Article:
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Interview: Robert Lacey, British historian and biographer -

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EMMA ALBERICI, PRESENTER: Robert Lacey is a British historian and biographer and a royal commentator for ABC America. For the past four decades he's written extensively about Queen Elizabeth II, including the bestselling biography Majesty and he joins us now from London.

Robert Lacey, many thanks for joining us.

ROBERT LACEY, ROYAL BIOGRAPHER & HISTORIAN: Thank you, Emma.

EMMA ALBERICI: A YouGov poll for The Sunday Times declared Queen Elizabeth II the greatest UK monarch. On what basis is that judgment made?

ROBERT LACEY: I think it's made on a bit of excess euphoria. I think on the basis of that very good report you've just made, there's a sense of history, you know. She's getting - all the adulation she's getting at the moment comes from our own feelings that we were there - you know, the death of Diana, the annus horribilus and so on. I honestly think in years to come that will be considered exaggerated. Elizabeth I was clearly a greater monarch than Elizabeth II. She was an executive. She was - she steered Britain - England then of course, through some really difficult times. But this - none of this is to diminish the achievement of Elizabeth II because the second Elizabethan age required different challenges. And her rather quiet, bland refusal to commit herself, to be the very opposite of Elizabeth I, if you like, has actually, I think, been right for these times.

EMMA ALBERICI: Do you think - when she ascended the throne in 1952 at the tender age of 25 - of course, not to forget that Victoria I think was 18 - but when she - when she sort of came into the public focus like that, do you think she made a deliberate attempt to change the direction of the monarchy to give it that more kind of bland focus, as you say?

ROBERT LACEY: No, because - let's use the word bland one last time because it's not quite fair to her. She was taking over from her grandfather George V and George VI, who'd steered Britain through the difficult times of two world wars, the disappearance of monarchies all over Europe and it's only really in recent years that she's actually changed. You know, you'd never have guessed at the beginning of the reign that you would see her jumping out of a helicopter with James Bond as at the beginning of the Olympics. She's shown rather a wry sense of humour as she's got older. I think a lot of that is actually to do with the disappearance of the rather grand royal ladies who overshadowed her - her mother, the Queen Mother, Princess Margaret and then Diana. It's really only with their disappearance that she's finally come into her own and we're all enjoying it now.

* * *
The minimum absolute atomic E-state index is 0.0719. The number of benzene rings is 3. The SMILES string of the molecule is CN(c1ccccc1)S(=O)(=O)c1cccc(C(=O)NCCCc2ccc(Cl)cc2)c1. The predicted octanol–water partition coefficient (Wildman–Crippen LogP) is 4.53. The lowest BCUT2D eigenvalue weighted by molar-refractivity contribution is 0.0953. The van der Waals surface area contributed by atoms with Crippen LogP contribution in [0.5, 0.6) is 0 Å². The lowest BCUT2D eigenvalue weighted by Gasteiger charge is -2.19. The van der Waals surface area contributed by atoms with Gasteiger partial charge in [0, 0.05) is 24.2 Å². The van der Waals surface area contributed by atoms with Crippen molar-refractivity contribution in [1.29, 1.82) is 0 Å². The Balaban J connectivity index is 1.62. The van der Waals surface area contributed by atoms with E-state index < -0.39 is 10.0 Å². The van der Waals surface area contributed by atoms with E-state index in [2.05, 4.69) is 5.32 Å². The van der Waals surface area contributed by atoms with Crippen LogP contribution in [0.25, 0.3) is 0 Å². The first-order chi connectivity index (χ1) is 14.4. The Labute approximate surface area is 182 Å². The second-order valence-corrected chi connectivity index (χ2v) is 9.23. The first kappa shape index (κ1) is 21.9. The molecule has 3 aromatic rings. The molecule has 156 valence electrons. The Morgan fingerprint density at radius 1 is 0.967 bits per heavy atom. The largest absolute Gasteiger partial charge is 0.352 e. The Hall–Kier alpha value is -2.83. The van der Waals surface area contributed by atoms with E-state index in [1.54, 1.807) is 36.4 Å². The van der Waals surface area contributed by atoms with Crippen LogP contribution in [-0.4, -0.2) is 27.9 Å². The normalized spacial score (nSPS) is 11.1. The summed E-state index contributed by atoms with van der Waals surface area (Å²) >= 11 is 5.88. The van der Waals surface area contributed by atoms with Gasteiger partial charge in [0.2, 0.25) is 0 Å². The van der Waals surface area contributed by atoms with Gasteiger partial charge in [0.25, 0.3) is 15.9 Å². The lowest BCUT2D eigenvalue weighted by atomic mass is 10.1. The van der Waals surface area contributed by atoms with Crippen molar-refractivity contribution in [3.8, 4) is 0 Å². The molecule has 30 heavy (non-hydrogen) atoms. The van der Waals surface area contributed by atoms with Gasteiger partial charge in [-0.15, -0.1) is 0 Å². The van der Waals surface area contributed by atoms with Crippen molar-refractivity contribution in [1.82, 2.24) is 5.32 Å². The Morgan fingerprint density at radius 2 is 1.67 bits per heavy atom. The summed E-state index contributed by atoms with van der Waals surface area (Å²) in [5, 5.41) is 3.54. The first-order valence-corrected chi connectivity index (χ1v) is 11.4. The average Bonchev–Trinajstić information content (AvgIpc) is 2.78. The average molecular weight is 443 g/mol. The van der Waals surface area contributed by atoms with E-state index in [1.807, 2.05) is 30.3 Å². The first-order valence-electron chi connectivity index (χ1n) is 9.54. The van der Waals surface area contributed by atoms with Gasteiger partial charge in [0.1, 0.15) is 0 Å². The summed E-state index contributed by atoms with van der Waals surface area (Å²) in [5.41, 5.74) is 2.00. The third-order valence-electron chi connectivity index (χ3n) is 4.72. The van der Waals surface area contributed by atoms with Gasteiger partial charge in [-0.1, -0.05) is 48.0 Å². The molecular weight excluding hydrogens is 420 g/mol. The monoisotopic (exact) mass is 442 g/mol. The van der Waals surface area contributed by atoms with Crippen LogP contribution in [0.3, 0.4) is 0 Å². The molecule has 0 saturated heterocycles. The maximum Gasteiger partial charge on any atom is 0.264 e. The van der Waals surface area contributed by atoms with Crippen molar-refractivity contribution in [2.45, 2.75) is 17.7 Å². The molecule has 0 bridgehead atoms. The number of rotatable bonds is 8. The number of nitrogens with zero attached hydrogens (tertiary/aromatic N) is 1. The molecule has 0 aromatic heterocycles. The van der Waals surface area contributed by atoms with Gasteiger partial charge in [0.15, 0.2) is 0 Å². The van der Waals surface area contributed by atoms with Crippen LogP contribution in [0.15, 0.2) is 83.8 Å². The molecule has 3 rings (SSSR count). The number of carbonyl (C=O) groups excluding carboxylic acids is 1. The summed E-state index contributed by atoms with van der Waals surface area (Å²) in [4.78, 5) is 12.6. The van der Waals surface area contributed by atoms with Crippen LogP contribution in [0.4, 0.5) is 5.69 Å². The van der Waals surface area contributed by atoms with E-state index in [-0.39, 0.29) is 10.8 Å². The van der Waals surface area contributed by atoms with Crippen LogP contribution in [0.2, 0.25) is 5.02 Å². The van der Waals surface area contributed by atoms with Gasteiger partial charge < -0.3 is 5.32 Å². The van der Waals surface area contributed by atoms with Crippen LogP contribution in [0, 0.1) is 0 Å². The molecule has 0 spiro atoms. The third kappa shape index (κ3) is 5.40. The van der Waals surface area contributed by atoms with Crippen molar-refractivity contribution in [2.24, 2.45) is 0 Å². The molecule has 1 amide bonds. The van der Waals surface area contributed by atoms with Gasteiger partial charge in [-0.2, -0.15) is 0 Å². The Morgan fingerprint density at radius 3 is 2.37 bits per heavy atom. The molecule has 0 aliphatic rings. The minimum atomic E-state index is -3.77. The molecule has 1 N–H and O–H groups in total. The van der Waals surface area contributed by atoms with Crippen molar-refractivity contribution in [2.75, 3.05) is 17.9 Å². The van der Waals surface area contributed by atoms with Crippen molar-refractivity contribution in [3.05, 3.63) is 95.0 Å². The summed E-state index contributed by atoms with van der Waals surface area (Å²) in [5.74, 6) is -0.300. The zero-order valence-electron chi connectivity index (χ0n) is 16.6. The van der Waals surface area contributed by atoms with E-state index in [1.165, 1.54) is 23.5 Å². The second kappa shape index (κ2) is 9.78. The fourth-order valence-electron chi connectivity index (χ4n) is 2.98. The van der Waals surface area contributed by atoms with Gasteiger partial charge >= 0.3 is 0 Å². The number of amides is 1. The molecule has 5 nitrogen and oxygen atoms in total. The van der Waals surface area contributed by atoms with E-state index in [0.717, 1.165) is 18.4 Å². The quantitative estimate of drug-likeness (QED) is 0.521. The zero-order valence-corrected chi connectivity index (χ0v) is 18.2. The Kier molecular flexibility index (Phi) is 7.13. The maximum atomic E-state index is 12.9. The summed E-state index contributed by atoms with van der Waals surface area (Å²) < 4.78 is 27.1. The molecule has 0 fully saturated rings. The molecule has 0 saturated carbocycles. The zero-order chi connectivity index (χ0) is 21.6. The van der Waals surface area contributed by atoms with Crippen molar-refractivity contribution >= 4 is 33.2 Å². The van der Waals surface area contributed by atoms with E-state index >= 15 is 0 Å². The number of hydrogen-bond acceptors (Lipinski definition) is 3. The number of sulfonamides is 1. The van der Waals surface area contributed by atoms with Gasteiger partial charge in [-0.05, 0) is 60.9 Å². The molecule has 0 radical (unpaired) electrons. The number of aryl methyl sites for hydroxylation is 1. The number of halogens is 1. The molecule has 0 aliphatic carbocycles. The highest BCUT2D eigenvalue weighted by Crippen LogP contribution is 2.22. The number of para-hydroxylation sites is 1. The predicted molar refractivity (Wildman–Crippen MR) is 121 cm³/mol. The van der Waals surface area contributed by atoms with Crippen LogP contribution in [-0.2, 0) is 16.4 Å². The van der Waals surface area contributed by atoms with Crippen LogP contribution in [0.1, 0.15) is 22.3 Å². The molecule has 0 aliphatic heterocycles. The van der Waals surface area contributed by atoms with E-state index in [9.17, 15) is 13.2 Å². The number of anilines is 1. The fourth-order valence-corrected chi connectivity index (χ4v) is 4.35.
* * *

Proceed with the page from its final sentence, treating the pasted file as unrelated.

EMMA ALBERICI: Historian David Starkey has painted her as a fairly insignificant historical figure, saying she's done nothing anybody will remember. Is that too harsh?

ROBERT LACEY: It is too harsh, but that's the way David is. I mean, I think he also called her Elizabeth the Silent. Well that's been her job. Let's take off a few of her achievements. The greatest one was referred to in your report, the really creation of the Commonwealth, we can say. There's no other empire in the world that has changed in the way that the British Commonwealth of Nations has evolved. We have our dysfunctions, as all healthy families do, but that is very much her own achievement. You know, there've been prime ministers of Britain - Margaret Thatcher, one thinks of, Edward Heath - Australian leaders too who haven't had much time for the Commonwealth. She's seen the value of it - economic value, historical, social value. Her particular personal role in the reconciliation in Ireland and Northern Ireland. 30 years ago, there were bombs on the streets of Britain here. It was the politicians again who did the spadework, but the symbolism that healed the rift finally, or we hope has healed the rift finally, comes from this symbolic woman. She has proved that smiling, doing her duty is more than just an empty gesture. It can achieve things like the Commonwealth fellowship and like the reconciliation that we have with Ireland and Northern Ireland.